Marshall appoints new SA transport minister

South Australian Premier Steven Marshall has appointed Corey Wingard as Minister for Transport and Infrastructure.

The appointment follows the resignation of Stephan Knoll from the frontbench, due to an expenses scandal. Knoll, who represents the Barossa region electorate of Schubert, had claimed an accommodation allowance for country MPs who need to stay in Adelaide for parliamentary business before expenses were incurred. Knoll has agreed to repay expenses claimed.

In a statement, Knoll said that his resignation would allow the government to get on with responding to the coronavirus (COVID-19) pandemic.

Wingard, who takes on Knoll’s portfolio in addition to his sport, recreation, and racing portfolios, has been a member of the SA House of Assembly since 2014 and was previously the Minister for Police, Emergency Services and Correctional Services.

The new cabinet will be sworn in on Wednesday morning and meet for the first time on Thursday.

South Australian Freight Council executive officer Evan Knapp welcomed the appointment of Wingard.

“SAFC looks forward to working with incoming Minister Corey Wingard MP on transport, logistics and infrastructure-related issues,” Knapp said.

“Critical for the new Minister’s attention will be urgently completing North South Corridor planning works, reducing the State’s road maintenance backlog, and populating Infrastructure Australia’s Infrastructure Project List (IPL) with more long-overdue South Australian projects.”

Rail, Tram and Bus Union SA/NT secretary Darren Phillips called for the new minister to abandon the government’s privatisation of transport services.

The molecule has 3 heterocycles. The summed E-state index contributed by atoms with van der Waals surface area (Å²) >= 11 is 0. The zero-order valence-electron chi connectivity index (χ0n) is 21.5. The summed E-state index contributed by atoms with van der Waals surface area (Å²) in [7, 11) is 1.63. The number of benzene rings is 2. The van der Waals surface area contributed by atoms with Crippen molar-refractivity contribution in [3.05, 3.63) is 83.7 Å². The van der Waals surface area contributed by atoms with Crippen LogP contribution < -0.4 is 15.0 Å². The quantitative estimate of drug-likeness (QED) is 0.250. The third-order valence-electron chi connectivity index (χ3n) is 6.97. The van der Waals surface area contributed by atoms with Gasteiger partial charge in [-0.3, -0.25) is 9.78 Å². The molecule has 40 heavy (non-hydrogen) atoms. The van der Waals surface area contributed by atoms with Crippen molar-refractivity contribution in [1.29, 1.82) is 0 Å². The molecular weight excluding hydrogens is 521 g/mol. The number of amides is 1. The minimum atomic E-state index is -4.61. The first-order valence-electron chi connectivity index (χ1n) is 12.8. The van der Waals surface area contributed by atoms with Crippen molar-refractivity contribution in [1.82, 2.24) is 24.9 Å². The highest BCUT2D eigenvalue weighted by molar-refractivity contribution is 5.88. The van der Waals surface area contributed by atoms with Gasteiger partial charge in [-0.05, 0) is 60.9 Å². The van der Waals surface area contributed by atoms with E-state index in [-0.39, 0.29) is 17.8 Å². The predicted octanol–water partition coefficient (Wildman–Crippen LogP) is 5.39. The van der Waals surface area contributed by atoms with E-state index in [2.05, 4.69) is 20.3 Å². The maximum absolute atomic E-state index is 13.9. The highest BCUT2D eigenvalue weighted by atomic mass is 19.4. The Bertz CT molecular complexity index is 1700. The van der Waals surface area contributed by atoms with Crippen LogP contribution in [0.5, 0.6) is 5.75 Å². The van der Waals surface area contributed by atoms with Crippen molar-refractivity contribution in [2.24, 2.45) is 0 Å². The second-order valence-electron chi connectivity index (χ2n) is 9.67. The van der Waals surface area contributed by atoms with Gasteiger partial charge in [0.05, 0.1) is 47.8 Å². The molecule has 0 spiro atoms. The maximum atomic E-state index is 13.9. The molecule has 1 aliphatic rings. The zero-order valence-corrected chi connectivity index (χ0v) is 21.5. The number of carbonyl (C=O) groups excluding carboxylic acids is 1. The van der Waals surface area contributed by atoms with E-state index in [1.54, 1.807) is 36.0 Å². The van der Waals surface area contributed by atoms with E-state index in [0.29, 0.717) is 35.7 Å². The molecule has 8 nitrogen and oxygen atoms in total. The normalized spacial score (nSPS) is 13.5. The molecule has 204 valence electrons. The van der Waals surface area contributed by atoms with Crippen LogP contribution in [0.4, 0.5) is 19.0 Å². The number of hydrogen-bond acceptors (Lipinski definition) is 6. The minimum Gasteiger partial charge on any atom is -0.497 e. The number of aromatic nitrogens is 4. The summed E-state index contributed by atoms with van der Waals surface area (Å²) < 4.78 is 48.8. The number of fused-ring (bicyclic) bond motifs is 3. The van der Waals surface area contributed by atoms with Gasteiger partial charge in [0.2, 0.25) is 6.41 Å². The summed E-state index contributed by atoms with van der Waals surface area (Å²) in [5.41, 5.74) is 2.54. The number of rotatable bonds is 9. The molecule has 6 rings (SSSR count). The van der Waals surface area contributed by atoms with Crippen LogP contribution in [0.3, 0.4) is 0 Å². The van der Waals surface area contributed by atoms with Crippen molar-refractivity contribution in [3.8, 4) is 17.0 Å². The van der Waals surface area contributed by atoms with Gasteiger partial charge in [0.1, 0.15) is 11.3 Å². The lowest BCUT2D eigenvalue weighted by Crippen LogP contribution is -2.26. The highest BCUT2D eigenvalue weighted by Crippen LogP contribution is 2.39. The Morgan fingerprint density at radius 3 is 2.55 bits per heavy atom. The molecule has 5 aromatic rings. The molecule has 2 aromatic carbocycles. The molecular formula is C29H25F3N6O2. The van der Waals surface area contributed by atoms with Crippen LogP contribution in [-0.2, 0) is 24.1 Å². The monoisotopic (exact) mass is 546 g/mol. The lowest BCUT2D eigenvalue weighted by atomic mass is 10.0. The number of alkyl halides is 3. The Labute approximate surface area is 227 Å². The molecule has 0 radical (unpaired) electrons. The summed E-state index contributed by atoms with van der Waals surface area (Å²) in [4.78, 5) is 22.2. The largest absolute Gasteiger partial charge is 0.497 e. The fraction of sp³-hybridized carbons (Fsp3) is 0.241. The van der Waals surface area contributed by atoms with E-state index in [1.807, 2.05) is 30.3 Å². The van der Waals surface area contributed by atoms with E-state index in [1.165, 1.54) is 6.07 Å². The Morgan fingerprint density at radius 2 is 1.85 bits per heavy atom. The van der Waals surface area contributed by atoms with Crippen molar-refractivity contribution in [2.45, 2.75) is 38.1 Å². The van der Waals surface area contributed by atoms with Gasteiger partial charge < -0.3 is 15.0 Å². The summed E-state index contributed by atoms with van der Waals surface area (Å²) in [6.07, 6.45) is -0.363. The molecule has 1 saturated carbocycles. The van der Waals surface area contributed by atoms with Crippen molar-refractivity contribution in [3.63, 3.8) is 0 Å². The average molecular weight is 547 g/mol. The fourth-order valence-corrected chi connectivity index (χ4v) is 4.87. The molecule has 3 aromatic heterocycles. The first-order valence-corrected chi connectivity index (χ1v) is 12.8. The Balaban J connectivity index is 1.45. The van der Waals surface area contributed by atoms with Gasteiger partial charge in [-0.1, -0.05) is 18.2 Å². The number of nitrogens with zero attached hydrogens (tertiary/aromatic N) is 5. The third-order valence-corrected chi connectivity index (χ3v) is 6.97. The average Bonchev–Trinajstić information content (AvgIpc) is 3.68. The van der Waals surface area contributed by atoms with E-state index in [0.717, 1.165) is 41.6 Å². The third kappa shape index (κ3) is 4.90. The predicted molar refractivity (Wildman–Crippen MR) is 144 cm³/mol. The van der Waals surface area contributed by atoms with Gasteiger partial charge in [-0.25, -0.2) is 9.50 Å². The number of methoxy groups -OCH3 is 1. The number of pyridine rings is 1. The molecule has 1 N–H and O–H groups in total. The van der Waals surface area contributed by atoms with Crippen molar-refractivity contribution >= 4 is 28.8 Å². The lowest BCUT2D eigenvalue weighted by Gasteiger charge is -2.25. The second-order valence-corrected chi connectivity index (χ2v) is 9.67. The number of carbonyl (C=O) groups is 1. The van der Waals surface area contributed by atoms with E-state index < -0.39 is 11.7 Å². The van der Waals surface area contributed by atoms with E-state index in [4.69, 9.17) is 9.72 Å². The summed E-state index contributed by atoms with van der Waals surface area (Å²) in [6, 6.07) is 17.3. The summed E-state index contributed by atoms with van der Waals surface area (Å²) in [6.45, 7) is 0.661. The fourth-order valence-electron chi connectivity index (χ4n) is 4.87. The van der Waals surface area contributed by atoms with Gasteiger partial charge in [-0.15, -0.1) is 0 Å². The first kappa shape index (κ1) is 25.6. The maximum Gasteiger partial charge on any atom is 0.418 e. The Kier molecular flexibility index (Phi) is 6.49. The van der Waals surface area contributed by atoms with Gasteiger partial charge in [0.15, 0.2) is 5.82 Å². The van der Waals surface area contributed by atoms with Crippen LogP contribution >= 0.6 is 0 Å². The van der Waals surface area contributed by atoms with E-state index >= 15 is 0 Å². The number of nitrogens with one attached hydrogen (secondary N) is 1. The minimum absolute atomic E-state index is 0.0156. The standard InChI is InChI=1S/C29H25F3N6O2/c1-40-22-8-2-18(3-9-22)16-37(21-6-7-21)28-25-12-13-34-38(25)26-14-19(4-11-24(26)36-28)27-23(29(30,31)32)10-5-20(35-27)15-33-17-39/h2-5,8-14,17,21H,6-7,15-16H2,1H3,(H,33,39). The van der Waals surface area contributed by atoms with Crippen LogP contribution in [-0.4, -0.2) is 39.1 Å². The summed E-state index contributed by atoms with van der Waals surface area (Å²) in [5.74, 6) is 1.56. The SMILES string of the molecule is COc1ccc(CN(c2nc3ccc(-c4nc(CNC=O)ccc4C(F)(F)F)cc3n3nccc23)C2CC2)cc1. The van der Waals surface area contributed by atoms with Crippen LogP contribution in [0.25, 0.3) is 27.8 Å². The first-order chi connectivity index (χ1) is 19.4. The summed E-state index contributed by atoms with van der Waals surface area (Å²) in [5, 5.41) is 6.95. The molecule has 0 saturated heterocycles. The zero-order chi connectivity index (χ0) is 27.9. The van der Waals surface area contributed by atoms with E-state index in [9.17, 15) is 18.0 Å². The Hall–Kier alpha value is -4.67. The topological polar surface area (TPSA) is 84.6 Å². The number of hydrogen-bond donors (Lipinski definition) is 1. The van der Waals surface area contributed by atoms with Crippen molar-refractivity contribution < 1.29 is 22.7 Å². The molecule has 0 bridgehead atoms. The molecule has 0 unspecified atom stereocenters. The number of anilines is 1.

“Privatisation will see responsibility for keeping public transport safe during the pandemic outsourced to private contractors,” said Phillips.

“Given the diabolical economic implications of the pandemic crisis, with the state being plunged into recession, it is galling that the Marshall Government wants to put the jobs of South Australian transport workers at risk. The privatisation of the tram system saw the number of tram drivers cut by ten per cent.”

IPA brands franchising of Adelaide metro a ‘smart decision’

Infrastructure Partnerships Australia (IPA) has praised the South Australian Government’s decision to franchise train and tram services in Adelaide.

The policy-focused think tank has “consistently recommended” bus and train services be franchised, according to chief executive Adrian Dwyer.

“Infrastructure Partnerships Australia, Infrastructure Australia, and many others have consistently recommended that state and territory governments pursue the franchising of their bus and train services and its good to see that SA has listened,” he said.

South Australia is the only remaining state or territory in Australia to maintain a publicly-funded metro system. The state’s bus system was first privatised in the year 2000, and is set to be re-tendered under the incumbent Marshall Government. 

SA Minister for Transport Stephan Knoll stated that SA needed to “keep pace with the rest of the nation” in order to deliver a more customer-focussed public transport solution for Adelaide, which is subject to some of the lowest levels of patronage in Australia.

Dwyer stressed that the SA Government’s decision to franchise the metro was different to privatising it, and that it was unhelpful to conflate the two. 

“Customers don’t care about who operates their bus or tram, they care that it’s clean and on time,” he said.